It's likely strict COVID-19 restrictions will remain in place for 21 Oregon counties—including Multnomah, Clackamas, and Washington counties—until the end of 2020.
Gov. Kate Brown announced this extension on what began as a two-week "freeze" on social and business activities across Oregon during a Wednesday press conference. She also released a new framework for determining restrictions based on a county's coronavirus risk level, and announced that Oregon is on track to receive COVID-19 vaccines to treat 30,000 people.
The new framework, which goes into effect on December 3, will lessen restrictions for at least 15 Oregon counties that aren't experiencing the kind of surge in COVID-19 seen in other regions.
For Multnomah County, which remains at "extreme risk," the framework generally means an extension of the restrictions Brown set into motion last week: Social gatherings limited to six people, gyms closed, indoor entertainment facilities shuttered, and required work from home (if possible). The new framework introduces two changes for "extreme risk" counties: Grocery stores are now limited to 50 percent capacity (currently, this number is 75 percent) and restaurants are allowed to open for outdoor dining (currently, all on-site dining is prohibited).
"If you need to go out, the option for limited outdoor seating is available," said state epidemiologist Dean Sidelinger. "But know that it doesn't come without risk. We assessed [that risk] versus the benefits to our emotional state, our mental health, and the economy."
In a separate release, Multnomah County officials instructed residents to stay home as much as possible "at least until Dec. 3"
"Essential outings are allowed for individuals to get food, medicines, care for others, or be outside at least 6 feet away from others," reads the county's statement.
Brown made a final plea during the press conference for Oregonians to limit large gatherings on Thanksgiving.
"One of the most difficult aspects of COVID-19 is that your choices impact others," said Brown. "By making sacrifices these holidays to protect our friends and families, we can make sure no one is missing when we gather around our dining room table next year."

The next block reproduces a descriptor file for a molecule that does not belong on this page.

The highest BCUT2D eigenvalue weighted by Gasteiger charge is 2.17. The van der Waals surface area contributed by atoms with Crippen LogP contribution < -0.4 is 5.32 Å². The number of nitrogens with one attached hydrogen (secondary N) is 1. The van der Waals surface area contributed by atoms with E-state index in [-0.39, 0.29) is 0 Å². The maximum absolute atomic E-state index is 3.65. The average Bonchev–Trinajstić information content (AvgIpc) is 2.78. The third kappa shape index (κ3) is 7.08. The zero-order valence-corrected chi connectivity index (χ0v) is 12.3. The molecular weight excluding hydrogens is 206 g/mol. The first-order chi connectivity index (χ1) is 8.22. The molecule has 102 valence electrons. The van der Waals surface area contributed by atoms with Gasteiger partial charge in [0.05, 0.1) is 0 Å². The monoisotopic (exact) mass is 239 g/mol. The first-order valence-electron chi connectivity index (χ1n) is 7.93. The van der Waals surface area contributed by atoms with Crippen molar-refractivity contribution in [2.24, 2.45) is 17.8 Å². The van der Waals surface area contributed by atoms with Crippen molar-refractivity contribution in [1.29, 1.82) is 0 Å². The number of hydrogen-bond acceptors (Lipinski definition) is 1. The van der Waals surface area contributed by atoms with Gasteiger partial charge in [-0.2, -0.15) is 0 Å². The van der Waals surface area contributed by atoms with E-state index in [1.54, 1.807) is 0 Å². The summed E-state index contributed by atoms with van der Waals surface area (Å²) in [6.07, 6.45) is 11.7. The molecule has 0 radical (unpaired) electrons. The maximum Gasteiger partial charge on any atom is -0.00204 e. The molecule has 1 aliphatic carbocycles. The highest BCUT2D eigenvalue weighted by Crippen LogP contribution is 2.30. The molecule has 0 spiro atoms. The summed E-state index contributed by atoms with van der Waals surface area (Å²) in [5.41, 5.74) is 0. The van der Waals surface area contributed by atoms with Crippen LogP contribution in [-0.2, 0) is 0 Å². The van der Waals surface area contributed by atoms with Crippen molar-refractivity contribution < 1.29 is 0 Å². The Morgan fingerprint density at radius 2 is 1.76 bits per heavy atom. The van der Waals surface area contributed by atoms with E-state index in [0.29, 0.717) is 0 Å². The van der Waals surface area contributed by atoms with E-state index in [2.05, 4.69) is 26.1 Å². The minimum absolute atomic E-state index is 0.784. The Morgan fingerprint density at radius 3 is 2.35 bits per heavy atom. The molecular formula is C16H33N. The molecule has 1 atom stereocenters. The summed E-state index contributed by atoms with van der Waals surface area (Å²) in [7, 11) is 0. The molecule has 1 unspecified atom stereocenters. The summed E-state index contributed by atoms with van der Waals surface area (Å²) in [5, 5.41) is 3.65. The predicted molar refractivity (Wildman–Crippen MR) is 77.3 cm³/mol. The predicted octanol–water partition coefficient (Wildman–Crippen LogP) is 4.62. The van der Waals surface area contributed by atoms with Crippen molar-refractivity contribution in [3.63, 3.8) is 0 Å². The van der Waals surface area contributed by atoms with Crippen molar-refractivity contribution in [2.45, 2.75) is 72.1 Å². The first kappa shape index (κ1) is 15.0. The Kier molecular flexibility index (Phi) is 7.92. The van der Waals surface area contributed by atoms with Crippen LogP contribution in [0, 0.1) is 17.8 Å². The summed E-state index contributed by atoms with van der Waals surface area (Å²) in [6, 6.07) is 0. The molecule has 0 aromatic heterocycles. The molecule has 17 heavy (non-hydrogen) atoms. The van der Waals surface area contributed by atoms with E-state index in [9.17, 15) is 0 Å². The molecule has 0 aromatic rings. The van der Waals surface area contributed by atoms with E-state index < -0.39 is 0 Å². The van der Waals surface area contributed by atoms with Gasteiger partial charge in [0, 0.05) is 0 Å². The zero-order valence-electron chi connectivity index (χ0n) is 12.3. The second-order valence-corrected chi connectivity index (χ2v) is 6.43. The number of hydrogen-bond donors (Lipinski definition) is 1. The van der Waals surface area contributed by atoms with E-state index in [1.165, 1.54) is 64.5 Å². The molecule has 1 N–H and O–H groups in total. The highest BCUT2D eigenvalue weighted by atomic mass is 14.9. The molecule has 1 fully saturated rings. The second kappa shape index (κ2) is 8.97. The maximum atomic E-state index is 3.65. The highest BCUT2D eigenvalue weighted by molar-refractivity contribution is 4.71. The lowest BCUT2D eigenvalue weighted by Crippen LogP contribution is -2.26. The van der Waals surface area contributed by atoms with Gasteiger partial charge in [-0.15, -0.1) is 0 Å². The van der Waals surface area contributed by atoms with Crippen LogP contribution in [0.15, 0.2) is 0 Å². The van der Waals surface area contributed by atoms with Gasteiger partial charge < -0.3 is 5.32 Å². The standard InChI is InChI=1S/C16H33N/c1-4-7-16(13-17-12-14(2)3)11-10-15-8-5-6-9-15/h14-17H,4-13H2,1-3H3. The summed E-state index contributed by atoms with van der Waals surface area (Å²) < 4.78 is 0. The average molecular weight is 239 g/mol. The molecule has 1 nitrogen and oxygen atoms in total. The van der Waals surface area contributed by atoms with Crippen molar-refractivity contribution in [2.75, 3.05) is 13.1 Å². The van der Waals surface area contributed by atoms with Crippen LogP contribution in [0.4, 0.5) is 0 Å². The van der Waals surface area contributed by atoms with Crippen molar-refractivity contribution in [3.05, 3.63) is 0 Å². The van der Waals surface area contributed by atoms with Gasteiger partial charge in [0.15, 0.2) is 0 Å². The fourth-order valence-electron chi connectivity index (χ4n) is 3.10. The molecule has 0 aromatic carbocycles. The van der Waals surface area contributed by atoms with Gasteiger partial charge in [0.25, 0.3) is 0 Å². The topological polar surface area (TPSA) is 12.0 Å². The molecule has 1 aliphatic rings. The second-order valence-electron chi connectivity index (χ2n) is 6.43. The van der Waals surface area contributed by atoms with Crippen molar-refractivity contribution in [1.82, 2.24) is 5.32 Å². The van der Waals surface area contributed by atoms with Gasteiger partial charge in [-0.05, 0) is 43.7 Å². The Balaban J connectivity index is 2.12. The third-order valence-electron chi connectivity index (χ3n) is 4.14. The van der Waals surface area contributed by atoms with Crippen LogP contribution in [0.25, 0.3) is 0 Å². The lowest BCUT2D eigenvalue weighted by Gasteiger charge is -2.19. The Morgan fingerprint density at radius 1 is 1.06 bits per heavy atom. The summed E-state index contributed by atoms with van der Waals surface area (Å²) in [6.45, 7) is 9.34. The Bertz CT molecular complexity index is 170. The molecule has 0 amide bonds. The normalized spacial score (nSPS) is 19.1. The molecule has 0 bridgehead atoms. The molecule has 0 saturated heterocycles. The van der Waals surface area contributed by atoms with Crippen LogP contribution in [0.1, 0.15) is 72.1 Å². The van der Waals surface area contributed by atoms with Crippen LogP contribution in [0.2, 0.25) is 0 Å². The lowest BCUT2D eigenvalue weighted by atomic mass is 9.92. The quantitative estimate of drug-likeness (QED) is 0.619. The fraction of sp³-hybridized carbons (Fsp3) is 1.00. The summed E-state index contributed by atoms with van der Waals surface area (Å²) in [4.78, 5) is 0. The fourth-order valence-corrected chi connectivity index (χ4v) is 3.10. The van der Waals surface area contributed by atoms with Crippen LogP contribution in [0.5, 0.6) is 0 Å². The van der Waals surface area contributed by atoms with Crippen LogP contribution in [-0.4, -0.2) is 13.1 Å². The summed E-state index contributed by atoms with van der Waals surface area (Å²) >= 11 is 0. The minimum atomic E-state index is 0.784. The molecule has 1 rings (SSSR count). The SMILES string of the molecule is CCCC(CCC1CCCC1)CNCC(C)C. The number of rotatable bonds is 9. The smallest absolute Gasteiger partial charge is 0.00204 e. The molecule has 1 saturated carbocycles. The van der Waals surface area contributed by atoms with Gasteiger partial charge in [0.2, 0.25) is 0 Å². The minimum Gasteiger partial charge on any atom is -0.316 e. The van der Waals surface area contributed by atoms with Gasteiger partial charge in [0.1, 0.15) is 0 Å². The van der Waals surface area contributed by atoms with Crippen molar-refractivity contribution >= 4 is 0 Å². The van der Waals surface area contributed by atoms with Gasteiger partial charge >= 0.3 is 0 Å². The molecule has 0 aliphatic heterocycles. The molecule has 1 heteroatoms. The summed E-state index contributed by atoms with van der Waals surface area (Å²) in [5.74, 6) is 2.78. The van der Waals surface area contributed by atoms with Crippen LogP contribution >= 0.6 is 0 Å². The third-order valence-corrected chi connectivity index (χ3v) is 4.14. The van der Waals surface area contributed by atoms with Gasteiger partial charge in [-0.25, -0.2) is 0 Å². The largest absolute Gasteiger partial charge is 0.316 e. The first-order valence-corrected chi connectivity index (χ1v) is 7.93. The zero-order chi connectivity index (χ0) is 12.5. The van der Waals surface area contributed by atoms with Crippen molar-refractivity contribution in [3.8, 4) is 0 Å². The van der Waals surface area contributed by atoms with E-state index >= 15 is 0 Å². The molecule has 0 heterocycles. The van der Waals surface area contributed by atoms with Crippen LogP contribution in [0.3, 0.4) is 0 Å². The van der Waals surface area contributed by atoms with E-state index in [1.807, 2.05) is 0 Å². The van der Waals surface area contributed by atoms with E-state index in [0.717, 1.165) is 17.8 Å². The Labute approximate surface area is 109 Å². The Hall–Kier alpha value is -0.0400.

Oregon has seen more than 1,000 new COVID-19 cases every day for the past week. On Wednesday, the Oregon Health Authority (OHA) announced a total 1,189 new cases, and 20 deaths. Currently, there are only 50 ICU beds available for Oregonians living in the region encompassing Multnomah, Clackamas, Washington, Columbia, Clatsop, and Tillamook counties.
Dr. David Zonies, the associate chief medical officer for Oregon Health & Science University (OHSU), spoke about what that looks like on the ground.
"We're already seeing hospitalizations rise at OHSU substantially over past three weeks," Zonies said.
He described how patients are dying in isolation, away from their friends and families, and those who survive suffer longterm impacts to their health. Zonies noted that some patients in the ICU with COVID-19 tell him they didn't believe it was a real disease, or didn't think it was going to be that bad. "Every time, without failure, they say 'I really wish I had taken it more seriously,'" he said.
"Please stay home for the holidays this year," Zonies said. "I want to ask for your sacrifice to make sure that we're able to provide the care for people that need it. Please hold out just a little longer...please be a patriot."
Unlike in past press conferences, state officials were able to offer a sliver of hope. Patrick Allen, director of the OHA, said the state is expecting to receive a shipment of COVID-19 vaccines for at least 30,000 Oregonians by the end of December. A better timeline of the vaccines' arrival will come into focus as soon as a COVID-19 vaccine is granted emergency use authorization by the US Food and Drug Administration. Drug manufacturer Pfizer (and its German partner BioNTech) is the only company that's submitted a vaccine for FDA authorization—but a similar vaccine created by Moderna isn't far behind.
Allen said the vaccines will be first distributed to frontline health care workers and those residing in long-term care facilities. The estimated 30,000 vaccines won't come close to covering these two populations—Oregon has at least 300,000 frontline medical workers alone. Allen said he's not certain how the first shipment of vaccines will be distributed between the groups.
"What I do know is that the amount of vaccines that will come out initially will not be as much as we like it to be," said Allen. "But, it appears that things are poised for that number to ramp up fairly rapidly, particularly if there are multiple vaccines to distribute."
OHA released a vaccine distribution plan earlier this month, which details how the rest of the expected COVID-19 vaccines will be fairly disbursed across Oregon.
"It will take some time," said Brown. "The good news is, there is some light at the end of the tunnel."